Most fundamentally though, events of the last two years have raised the question of where power in society really lies and what constitutes a counter-power. The Labour right’s campaign of subversion has been aided and abetted by much of the media and other parts of the establishment. Sections of the media have become organising centres for anti-Corbyn manoeuvres. Anti-Corbyn politicians and senior establishment figures have regularly been given air time to explain why Corbyn can’t be trusted with power. One unnamed General told an Observer journalist that there would be a mutiny in the armed forces if Corbyn was elected, unless he learnt to love NATO and the nuclear bomb. The efforts at obstruction and sabotage that we have seen at the time of writing will be mild compared to the kind of campaign that will be unleashed if Corbyn gets anywhere near office with a radical programme intact.
The array of forces lined up to defend the status quo, the depths of the crisis faced by the capitalist class and the sheer scale of the resulting assault on working people underline the fact that no electoral project could possibly deal with the task of changing the direction of society on its own. New left electoral parties have emerged recently in many countries in Europe, notably in Portugal, France, Germany, Spain and Greece. They have played an important role in popularizing progressive policy, channeling discontent leftwards and pushing back the right.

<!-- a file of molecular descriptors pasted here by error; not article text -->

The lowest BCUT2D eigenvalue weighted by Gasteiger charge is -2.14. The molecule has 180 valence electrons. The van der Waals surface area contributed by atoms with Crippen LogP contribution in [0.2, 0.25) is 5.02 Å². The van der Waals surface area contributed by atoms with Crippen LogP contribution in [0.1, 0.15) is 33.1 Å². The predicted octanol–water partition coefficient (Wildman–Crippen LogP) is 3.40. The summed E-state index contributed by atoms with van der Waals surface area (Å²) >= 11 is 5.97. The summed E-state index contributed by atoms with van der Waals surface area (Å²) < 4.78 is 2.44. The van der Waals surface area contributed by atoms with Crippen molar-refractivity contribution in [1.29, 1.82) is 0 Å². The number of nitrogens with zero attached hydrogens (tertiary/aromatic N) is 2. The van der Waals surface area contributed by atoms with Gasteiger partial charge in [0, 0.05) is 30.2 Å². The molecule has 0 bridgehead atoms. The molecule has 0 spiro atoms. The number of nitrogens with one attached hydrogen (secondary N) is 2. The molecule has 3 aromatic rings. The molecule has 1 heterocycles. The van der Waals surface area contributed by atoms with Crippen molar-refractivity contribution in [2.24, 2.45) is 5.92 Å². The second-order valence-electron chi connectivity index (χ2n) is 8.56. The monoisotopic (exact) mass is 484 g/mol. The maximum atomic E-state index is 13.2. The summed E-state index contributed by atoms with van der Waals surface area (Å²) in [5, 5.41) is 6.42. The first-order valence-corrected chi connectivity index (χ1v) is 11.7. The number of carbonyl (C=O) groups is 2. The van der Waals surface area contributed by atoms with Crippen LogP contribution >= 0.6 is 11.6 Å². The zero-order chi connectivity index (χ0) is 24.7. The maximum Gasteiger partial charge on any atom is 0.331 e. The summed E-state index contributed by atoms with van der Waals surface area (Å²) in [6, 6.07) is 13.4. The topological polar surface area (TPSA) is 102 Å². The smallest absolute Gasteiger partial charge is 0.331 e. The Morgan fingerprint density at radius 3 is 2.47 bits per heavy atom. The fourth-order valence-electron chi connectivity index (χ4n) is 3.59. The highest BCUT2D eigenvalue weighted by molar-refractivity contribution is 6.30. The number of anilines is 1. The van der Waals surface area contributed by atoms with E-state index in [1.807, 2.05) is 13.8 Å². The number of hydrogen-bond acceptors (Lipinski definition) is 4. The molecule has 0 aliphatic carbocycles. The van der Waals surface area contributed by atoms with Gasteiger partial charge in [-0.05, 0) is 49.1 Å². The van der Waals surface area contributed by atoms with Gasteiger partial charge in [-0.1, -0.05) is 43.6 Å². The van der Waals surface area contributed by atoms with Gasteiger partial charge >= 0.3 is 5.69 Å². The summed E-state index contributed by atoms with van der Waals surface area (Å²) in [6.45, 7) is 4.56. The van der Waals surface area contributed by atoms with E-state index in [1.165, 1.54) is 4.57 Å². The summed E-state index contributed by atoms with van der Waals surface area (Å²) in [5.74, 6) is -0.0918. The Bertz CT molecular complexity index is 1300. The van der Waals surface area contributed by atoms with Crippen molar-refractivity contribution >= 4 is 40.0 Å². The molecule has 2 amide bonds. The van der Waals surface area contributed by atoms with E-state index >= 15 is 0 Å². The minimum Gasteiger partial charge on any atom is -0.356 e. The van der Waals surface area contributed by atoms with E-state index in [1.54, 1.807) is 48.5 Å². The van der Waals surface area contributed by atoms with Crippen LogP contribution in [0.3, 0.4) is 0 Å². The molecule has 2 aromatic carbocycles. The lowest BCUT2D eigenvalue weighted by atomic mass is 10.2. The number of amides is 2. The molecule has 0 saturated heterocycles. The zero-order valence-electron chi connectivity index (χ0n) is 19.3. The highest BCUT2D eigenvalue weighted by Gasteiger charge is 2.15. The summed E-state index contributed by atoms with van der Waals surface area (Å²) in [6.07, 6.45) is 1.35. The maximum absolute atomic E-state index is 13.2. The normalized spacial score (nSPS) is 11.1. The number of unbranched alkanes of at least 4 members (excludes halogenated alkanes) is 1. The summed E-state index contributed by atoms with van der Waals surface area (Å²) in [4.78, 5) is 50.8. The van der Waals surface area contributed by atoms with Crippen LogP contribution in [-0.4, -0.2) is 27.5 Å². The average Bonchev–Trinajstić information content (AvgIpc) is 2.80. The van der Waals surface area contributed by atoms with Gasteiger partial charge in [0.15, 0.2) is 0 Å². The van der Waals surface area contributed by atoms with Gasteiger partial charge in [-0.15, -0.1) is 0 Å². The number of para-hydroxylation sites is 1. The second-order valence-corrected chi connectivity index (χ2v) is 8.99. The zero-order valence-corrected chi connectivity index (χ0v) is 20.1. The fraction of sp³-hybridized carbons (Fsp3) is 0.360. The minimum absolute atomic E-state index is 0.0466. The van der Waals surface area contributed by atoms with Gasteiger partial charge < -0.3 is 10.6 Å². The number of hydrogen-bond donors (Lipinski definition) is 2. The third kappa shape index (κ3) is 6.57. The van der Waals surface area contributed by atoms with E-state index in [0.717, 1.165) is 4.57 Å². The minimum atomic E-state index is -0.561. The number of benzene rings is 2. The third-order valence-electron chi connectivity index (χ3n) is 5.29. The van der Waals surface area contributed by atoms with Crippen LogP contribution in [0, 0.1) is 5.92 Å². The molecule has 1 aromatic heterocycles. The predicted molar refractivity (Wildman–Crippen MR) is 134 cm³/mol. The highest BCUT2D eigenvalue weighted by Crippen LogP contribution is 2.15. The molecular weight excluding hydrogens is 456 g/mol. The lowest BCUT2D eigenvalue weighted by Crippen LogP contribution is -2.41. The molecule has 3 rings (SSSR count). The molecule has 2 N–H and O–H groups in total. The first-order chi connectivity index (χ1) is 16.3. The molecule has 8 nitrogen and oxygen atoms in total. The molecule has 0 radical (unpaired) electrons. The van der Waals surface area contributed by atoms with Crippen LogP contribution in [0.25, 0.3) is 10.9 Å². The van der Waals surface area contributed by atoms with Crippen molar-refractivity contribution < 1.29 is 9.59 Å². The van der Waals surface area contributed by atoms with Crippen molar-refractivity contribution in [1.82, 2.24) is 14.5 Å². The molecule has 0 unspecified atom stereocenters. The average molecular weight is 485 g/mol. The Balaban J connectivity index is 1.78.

The intervention by Jean Luc Melenchon’s France Insoumise in the recent French presidential elections was looked decisive in slowing the advance of the fascist Front National for instance. In Spain Podemos has helped to give popular expression to the values and concerns of a wide range of social movements. But in some quarters strong claims are being made that these kind of parties are sufficient vehicles for popular control of society. Among many others socialist writers Leo Panitch and Sam Gindin put them at the centre of ‘a democratic socialist strategy for entering the state through elections to the end of transforming the state’.
But a strategy that is based primarily on trying to implement socialism through parliament – even with mass support – faces a tangle of problems which Panitch and Ginden themselves describe well:
The contradiction for any radical government that would be engaged in this process will include responsibilities for managing a capitalist economy that is likely in crisis while simultaneously trying to satisfy popular expectations for promised relief, and yet also embarking on the longer-term commitment to transform the state.
Chris Nineham is a founder member of Stop the War and Counterfire, speaking regularly around the country on behalf of both. He is author of The People Versus Tony Blair and Capitalism and Class Consciousness: the ideas of Georg Lukacs.